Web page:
The top Republican on the Senate Foreign Relations Committee says that, under the Constitution, President Obama must seek congressional approval to attack Libya, something Defense Secretary Robert Gates said would be the first step of instituting a no-fly zone the United Nations just approved.
Now, Sen. Richard Lugar, Indiana Republican, is heading to the White House for a meeting about the issue at 12:30, according to Lugar spokesman Mark Helmke.
The meeting comes one day after Lugar insisted congressional authorization is needed for any attack on Libya at a committee hearing.
“If we are going to declare war against Libya, we ought to have a congressional declaration of war,” Lugar said.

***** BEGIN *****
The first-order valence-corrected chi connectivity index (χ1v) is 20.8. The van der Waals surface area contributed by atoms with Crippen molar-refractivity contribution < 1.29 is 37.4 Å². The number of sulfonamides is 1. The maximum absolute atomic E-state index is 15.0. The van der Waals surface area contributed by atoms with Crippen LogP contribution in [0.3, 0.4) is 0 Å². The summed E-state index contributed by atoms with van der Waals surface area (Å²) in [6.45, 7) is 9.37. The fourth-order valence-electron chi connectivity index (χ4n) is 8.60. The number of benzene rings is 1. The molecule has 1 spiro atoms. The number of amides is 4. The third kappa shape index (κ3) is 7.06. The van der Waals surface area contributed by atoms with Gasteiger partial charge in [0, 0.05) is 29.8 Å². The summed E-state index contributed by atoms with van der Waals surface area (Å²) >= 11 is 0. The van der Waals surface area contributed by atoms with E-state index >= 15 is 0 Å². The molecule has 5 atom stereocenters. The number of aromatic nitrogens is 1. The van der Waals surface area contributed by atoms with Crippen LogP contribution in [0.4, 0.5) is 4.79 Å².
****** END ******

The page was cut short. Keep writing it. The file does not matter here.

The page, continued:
President Obama, Vice President Biden and Secretary of State Hillary Clinton all insisted as candidates for the Democratic presidential nomination that presidents need congressional authorization to attack foreign countries in all but emergency situations.
“The President does not have power under the Constitution to unilaterally authorize a military attack in a situation that does not involve stopping an actual or imminent threat to the nation,” Obama said as a candidate and then-senator.